the 22 week gestation baby : LUSENET : ER Discussions : One Thread

Alright, now Im nervous...I hope to God Im posting this in the right spot!!!here goes....

The 22 gestation baby..#1 delivered in the ER..yes..followed in the ER ...I doubt it ( perhaps Labour and Delivery/ post partum would be a more appropriate spot?

#2- 22 week gest lasting plus 5 hours??? doubtfull...gasping respirations are about all one could expect without ventilatory support... 30 min at best AND has anyone ever actually seen the skin of a 22 weeker??? gelatenous/thin/messy...

#3- okay.. we are all now pretty worried that we will be donning our outdoor apparall as we "go outside" for the subsequent baptisms/deaths of Very Low Birth Weight Babies...shiver shiver

-- Heather Swann (, October 21, 2000


Obviously some dramatic license has been taken with what would have really occured. There would have only been a very limited storyline if the baby had died only a few minutes after being born. Personally I think the point of the story wasn't about the actual baby, rather it was used for character development with both Abby and Chen. I take the birth of a premie with the same grain of salt that I take everything else that occurs on ER(i.e. like the ER gets its labs and X-rays back almost immediately).

-- Emma (, October 21, 2000.

Point #1: In most hospitals yes, a newborn and the parents would have been shipped to L&D but Abby did not allow that. She was right to do so. Think about those poor parents, surrounded by happy families and newborns? I have always thought that hospitals should have a few rooms for situations like this so grieving parents could be alone. I have first hand experience in this area. Being with the new moms when you are going home without a baby HURTS!

Point #2: It is possible that a baby could breathe on his/her own for several hours after birth. Remember, they gave Regina meds to mature her babies lungs. Not as far fetched as they made it out to be. Also, the "baby" they used was probably as close as they dared come on TV to a preemie. The skin did look abnormal, the face was small, the eyes were closed; close enough for me.

Point #3: I can totatlly understand why those parents would want to baptize their baby outside. Their son died! They should be allowed to baptize him wherever they want. Your ignorant and callous remarks about that hurt all bereaved parents who have to live without their children.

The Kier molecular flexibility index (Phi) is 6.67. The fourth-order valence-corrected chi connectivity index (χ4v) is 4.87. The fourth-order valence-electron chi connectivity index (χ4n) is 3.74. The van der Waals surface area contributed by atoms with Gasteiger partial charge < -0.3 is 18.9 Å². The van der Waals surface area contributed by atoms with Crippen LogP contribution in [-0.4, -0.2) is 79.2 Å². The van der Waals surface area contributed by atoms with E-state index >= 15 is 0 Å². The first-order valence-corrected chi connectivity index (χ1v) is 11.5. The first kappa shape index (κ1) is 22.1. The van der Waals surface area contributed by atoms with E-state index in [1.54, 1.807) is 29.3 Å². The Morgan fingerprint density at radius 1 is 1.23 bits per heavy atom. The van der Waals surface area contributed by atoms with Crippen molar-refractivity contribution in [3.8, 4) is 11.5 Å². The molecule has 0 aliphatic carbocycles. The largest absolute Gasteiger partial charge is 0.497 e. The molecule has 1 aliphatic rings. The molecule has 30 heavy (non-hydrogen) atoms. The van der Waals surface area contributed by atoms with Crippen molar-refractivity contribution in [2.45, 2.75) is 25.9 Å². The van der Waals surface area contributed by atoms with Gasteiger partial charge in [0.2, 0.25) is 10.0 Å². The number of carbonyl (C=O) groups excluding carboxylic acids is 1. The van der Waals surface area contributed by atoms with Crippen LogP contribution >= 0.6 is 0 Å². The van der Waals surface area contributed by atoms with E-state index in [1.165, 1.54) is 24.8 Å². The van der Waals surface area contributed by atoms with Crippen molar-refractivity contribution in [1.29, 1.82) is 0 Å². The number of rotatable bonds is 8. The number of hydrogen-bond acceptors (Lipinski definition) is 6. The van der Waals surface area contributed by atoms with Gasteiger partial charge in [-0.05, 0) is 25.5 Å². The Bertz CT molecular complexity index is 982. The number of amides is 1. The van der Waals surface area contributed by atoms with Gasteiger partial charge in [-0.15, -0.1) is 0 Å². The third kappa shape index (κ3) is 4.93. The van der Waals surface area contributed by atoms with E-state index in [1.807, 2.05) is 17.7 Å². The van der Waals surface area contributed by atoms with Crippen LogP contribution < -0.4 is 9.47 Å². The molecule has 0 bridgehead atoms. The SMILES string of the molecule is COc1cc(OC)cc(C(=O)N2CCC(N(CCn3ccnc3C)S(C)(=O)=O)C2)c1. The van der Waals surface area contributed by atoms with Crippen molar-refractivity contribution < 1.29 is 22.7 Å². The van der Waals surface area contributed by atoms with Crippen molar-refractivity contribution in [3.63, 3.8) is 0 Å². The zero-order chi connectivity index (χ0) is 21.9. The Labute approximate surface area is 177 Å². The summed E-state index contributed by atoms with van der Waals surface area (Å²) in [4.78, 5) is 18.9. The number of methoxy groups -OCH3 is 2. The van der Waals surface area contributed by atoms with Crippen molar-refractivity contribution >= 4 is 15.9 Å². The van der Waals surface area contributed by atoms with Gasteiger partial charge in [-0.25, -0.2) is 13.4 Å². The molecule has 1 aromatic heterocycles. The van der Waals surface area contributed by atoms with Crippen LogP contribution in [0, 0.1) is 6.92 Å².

As a bereaved parent, I can honestly say that this show as least portrayed the birth and what followed pretty honestly. Some details may be incorrect, but the overall idea was to make the characters review their lives and change some. I think the show did that, especially Chen.

-- Sarah W. (, October 21, 2000.

The writers took a lot of dramatic license with this storyline. The doll used for the baby was very much "prettied up" and did not at all resemble a 22 week fetus. As far as the steroids to mature the lungs, they take a minimum of 12-24 hours to work and have no value in babies at 22 weeks. Children born at this gestational age live less than an hour, this one lived for 9 because it suited the storyline, the steroids had nothing to do with it. Sarah, I am so sorry for your experience and the callous way you were treated. I can only speak for the places I have practiced. Moms and Dads in this situation are placed in private rooms as far away from the other patients as is feasible. The door to their room is kept closed with a sign requesting visitors to knock. This is the way I have seen this difficult situation handled in hospitals both large and small. I find it hard to believe that a trauma room in a noisy ER with all the traffic that we see each week would have been a better setting for these parents. And remember where Abby got her training in grief support. She's an OB nurse and a more compassionate, caring bunch would be tough to find. Her behavior was typical of that of most of the OB nurses I've worked with. As far as going outside with the baby, it struck me as a litte odd, but if they'd been my patients; I'd have done my damnedest to make it happen for them. It's disconcerting to me to see OB consistently presented as unavailable and uncaring on ER. It's done for dramatic purposes, so we need to take it with a grain of salt. BTW I guess I should mention that I'm a Board certified OB/GYN in practice for 14 years.